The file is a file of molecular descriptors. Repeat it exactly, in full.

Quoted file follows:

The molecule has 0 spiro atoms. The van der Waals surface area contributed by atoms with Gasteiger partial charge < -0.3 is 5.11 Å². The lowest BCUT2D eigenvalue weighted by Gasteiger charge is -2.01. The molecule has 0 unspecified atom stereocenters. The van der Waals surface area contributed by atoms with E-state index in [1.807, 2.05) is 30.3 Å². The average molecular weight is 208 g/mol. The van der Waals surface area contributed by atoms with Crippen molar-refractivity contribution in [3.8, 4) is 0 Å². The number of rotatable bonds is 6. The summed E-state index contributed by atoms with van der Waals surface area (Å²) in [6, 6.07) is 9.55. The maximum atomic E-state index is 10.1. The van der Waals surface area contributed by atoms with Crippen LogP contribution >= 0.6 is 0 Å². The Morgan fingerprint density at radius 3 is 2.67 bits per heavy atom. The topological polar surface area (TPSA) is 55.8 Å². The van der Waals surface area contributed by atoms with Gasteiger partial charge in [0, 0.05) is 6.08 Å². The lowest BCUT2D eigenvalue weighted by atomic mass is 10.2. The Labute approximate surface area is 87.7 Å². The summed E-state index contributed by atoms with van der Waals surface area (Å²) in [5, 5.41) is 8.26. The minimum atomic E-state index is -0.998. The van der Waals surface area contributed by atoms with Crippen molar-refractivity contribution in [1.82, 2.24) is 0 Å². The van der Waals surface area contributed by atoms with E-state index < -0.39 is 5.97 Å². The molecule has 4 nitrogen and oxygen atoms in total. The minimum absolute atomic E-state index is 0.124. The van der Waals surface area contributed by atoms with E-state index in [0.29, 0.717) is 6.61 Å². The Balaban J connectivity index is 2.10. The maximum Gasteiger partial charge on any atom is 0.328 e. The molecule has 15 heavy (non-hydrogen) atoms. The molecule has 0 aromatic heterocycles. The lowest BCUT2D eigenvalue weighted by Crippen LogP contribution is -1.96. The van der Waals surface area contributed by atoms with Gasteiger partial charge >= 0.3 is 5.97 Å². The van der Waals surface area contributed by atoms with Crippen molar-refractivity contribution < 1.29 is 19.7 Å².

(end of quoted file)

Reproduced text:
The molecule has 0 spiro atoms. The van der Waals surface area contributed by atoms with Gasteiger partial charge < -0.3 is 5.11 Å². The lowest BCUT2D eigenvalue weighted by Gasteiger charge is -2.01. The molecule has 0 unspecified atom stereocenters. The van der Waals surface area contributed by atoms with E-state index in [1.807, 2.05) is 30.3 Å². The average molecular weight is 208 g/mol. The van der Waals surface area contributed by atoms with Crippen molar-refractivity contribution in [3.8, 4) is 0 Å². The number of rotatable bonds is 6. The summed E-state index contributed by atoms with van der Waals surface area (Å²) in [6, 6.07) is 9.55. The maximum atomic E-state index is 10.1. The van der Waals surface area contributed by atoms with Crippen LogP contribution >= 0.6 is 0 Å². The Morgan fingerprint density at radius 3 is 2.67 bits per heavy atom. The topological polar surface area (TPSA) is 55.8 Å². The van der Waals surface area contributed by atoms with Gasteiger partial charge in [0, 0.05) is 6.08 Å². The lowest BCUT2D eigenvalue weighted by atomic mass is 10.2. The Labute approximate surface area is 87.7 Å². The summed E-state index contributed by atoms with van der Waals surface area (Å²) in [5, 5.41) is 8.26. The minimum atomic E-state index is -0.998. The van der Waals surface area contributed by atoms with Crippen molar-refractivity contribution in [1.82, 2.24) is 0 Å². The van der Waals surface area contributed by atoms with E-state index < -0.39 is 5.97 Å². The molecule has 4 nitrogen and oxygen atoms in total. The minimum absolute atomic E-state index is 0.124. The van der Waals surface area contributed by atoms with E-state index in [0.29, 0.717) is 6.61 Å². The Balaban J connectivity index is 2.10. The maximum Gasteiger partial charge on any atom is 0.328 e. The molecule has 15 heavy (non-hydrogen) atoms. The molecule has 0 aromatic heterocycles. The lowest BCUT2D eigenvalue weighted by Crippen LogP contribution is -1.96. The van der Waals surface area contributed by atoms with Gasteiger partial charge >= 0.3 is 5.97 Å². The van der Waals surface area contributed by atoms with Crippen molar-refractivity contribution < 1.29 is 19.7 Å².